The Phillies Nation Top 100 continues today with #28. Our mission is to assess the Top 100 Phillies players of all time using impact to the Phillies, individual achievement, team achievement, traditional stats, and analytics as our criteria. The list was compiled by Ian Riccaboni and Pat Gallen with input from the rest of the Phillies Nation staff.
From this point forward, each weekday, we will reveal two Phillies from the PN Top 100 in separate posts. To view the 2008 iteration of the list of Greatest Phillies of All Time as compiled by Tim Malcolm, please click here.
Please check back this afternoon for #27.
#28– Roy Halladay
55-29, 3.25 ERA, 1.119 WHIP in 702.2 IP
Previous Rank: New to Rankings
fWAR Phillies Rank: 20th among pitchers, 63rd among Phillies
Signature Moments: Threw a regular season Perfect Game against the Marlins and a postseason No Hitter against the Reds in 2010
Won 2010 Cy Young, Two Consecutive All-Star Appearances (2010-2011)
The days and nights surrounding December 15, 2009 were some of the most exciting, and confusing, times of my existence as a sports fan. The rumors were piling up that the Phillies were getting ready to pull the trigger on a trade for Roy Halladay of the Toronto Blue Jays for some combination of Kyle Drabek, Travis d’Arnaud, Michael Taylor, Domonic Brown, Andrew Carpenter, J.A. Happ, and others. There was also a very quiet side rumor that the Phillies were working on a deal to trade Cliff Lee, who had won them two games in the 2009 World Series, to Seattle. Halladay would arrive in Philadelphia for Drabek, d’Arnaud, and Taylor and, suddenly, the team that had reached the World Series in 2009, but started an aging Pedro Martinez twice, had acquired undoubtedly the best pitcher in baseball. What happened next confused and surprised Phillies fans: Lee was dealt to Seattle.
Suddenly, the joy of acquire the best pitcher in baseball to pair with a sturdy but not spectacular rotation was sucked out of the air. Despite two straight World Series appearances, including their 2008 win, the Phillies would seemingly needlessly walk the line between big market spenders and penny pinchers. The first order of business after trading for Halladay was signing Halladay to an extension. Halladay was signed for a three-year, $20 million per year extension, like a hair under market value.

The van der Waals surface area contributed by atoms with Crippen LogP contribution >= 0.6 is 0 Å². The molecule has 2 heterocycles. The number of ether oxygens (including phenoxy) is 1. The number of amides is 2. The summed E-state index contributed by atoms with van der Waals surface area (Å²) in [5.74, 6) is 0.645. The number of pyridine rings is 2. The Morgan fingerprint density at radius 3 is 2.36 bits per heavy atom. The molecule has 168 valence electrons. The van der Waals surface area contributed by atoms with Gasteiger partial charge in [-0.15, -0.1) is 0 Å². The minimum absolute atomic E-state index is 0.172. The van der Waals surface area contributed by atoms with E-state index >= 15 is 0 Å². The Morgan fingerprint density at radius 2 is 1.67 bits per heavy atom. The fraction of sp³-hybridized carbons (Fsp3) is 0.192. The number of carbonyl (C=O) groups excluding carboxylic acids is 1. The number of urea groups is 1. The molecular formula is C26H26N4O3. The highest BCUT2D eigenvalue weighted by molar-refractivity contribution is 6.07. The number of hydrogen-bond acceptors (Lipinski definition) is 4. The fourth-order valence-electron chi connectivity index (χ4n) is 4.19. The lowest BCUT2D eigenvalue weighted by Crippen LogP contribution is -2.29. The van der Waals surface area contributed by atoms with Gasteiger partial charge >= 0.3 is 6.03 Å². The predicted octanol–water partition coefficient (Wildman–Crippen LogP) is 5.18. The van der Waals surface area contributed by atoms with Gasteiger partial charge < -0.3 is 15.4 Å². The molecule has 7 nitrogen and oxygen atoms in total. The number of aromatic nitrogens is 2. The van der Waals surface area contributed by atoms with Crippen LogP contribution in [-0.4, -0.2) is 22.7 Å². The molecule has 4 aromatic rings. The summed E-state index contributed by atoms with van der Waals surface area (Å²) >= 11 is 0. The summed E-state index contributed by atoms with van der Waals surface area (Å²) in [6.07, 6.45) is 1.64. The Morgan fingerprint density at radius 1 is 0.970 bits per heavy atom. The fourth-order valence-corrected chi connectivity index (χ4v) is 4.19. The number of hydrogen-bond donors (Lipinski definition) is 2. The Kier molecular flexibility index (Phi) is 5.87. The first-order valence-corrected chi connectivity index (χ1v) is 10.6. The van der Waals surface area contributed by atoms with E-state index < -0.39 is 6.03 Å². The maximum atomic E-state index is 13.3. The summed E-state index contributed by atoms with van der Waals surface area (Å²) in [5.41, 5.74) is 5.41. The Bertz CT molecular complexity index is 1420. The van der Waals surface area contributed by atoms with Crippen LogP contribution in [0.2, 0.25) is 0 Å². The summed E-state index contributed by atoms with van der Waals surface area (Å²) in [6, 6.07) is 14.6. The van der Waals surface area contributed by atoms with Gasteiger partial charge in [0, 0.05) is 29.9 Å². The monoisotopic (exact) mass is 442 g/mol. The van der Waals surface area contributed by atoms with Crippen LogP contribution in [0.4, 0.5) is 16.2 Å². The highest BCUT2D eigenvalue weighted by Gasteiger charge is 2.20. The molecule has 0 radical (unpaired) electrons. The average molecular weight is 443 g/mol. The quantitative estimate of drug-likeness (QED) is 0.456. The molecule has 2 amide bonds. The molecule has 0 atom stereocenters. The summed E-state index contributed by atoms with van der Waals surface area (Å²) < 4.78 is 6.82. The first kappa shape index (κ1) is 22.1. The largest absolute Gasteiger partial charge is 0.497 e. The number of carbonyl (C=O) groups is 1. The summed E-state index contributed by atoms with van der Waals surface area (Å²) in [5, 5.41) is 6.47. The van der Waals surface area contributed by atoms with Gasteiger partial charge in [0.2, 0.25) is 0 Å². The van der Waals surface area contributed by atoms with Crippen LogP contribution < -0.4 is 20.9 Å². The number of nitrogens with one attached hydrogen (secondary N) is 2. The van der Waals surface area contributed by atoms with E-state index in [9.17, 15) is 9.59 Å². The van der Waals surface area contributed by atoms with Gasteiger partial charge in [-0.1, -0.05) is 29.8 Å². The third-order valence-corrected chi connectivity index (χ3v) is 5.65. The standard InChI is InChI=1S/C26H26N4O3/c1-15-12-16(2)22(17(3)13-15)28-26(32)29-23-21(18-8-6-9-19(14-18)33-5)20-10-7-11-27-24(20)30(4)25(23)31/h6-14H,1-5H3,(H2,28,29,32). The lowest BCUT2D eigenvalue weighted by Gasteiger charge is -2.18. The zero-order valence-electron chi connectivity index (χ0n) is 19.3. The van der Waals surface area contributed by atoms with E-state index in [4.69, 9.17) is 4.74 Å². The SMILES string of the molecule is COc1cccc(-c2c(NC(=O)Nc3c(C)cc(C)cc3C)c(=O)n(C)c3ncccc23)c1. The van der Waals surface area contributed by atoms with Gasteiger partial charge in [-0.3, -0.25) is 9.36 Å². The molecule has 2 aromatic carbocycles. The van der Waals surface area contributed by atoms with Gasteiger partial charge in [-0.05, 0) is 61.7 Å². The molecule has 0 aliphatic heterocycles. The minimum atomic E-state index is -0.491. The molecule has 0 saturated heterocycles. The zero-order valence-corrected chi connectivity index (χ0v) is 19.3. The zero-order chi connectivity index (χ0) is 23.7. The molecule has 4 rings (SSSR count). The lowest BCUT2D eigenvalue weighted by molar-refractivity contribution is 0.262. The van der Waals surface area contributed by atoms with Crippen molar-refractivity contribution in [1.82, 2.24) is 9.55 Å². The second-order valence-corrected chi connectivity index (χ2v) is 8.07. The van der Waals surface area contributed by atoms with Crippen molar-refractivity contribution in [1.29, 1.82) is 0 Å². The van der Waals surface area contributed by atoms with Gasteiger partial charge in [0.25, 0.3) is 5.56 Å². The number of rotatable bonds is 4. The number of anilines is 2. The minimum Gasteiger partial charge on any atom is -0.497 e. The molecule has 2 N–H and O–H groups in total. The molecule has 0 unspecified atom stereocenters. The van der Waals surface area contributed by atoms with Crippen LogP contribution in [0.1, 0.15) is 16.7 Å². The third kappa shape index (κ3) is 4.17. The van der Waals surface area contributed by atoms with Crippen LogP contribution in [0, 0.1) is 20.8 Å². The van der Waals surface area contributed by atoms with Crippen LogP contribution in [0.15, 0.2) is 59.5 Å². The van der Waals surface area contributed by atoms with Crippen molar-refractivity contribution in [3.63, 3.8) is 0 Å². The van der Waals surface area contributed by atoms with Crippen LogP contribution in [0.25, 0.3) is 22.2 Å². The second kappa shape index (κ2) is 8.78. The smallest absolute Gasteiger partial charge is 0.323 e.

Soon, Philadelphia would know the wonder of Roy Halladay: the intense training regiment, the emotionless soultaker that took the hill every five games. Halladay’s first game was in Washington, the first opposing pitcher to toe the rubber at Nationals Park. He struck out nine in seven innings, earning his first of 55 wins as a Phillie. Halladay’s starts were suddenly events for the two-time defending NL Champs and that excitement came to a head on May 29, 2010. With the Flyers down the dial playing in Game One of the Stanley Cup Finals, Doc stole all of the headlines in Philadelphia: throwing 115 pitches, Halladay struck out 11 Marlins, allowing no hits or base runners, throwing the 20th Perfect Game in MLB history.
After leading the National League in innings pitched in 2010, Halladay would take the hill for the first time in his career in the postseason and no-hit a potent Reds offense in Game 1 of the NLDS. In two starts in the NLCS against the Giants, Halladay would drop Game 1 against Tim Lincecum but rebound to take the must-win Game 5 in San Francisco. Unfortunately, the Phillies would get bumped in the very next game. The awards would roll in after the season, however, as Halladay would earn the NL Cy Young, as well as Pro Athlete of the Year by the Sporting News and the Clutch Performer of the Year by MLB by posting a 21-10 record with a 2.44 ERA and a league-leading nine complete games and four shutouts. Halladay was the first Phillie since Steve Bedrosian to win the Cy Young Award and was the first Phillie since Steve Carlton in 1982 to win 20 games.
Lee and Halladay would be united in the same rotation in 2011 in what many thought had the makings of being the greatest rotation of all-time. Halladay would post a 19-6 record, improve his ERA to 2.35 and finished second in the Cy Young voting. Halladay would have a second shot at the postseason. Halladay defeated former Phillie Kyle Lohse in Game 1 of the NLDS. With the series against the St. Louis Cardinals knotted at 2-2, Halladay allowed only one earned run and just six hits, but the Phillies could only muster three hits and couldn’t advance the Phillies into their fourth straight NLCS.
Halladay would slow down due to injuries in 2012 and would make only 13 starts in his final season in Philly. From 2010 through 2013, despite injuries, Halladay would rank fourth in the NL in fWAR, behind only Clayton Kershaw, Cole Hamels, and Cliff Lee. And despite these injuries, he would rank fourth in wins despite only ranking 18th in appearances and 12th in innings pitched. Halladay would rank 29th in K/9 IP, third in BB/9 IP, and tenth in FIP. If narrowed to 2010 and 2011, Halladay was the best in the planet: first in ERA, FIP, xFIP, wins, innings pitched, and K/BB.
Some will undoubtedly question Halladay’s position on this list but for two seasons, Halladay was the premier pitcher in baseball and was pretty good in the postseason, too (2.37 ERA and 0.737 WHIP in 38.0 IP). Had the Phillies offense shown up in the 2010 NLCS or in Game 5 of the 2011 NLDS, Halladay would have had a World Series opportunity. Unfortunately, injuries slowed down Halladay, probably in no small part to him retiring fifth on the active list for innings pitched and first complete games. Halladay earns his spot on this list for his two years of absolute dominance and his oustanding postseason record.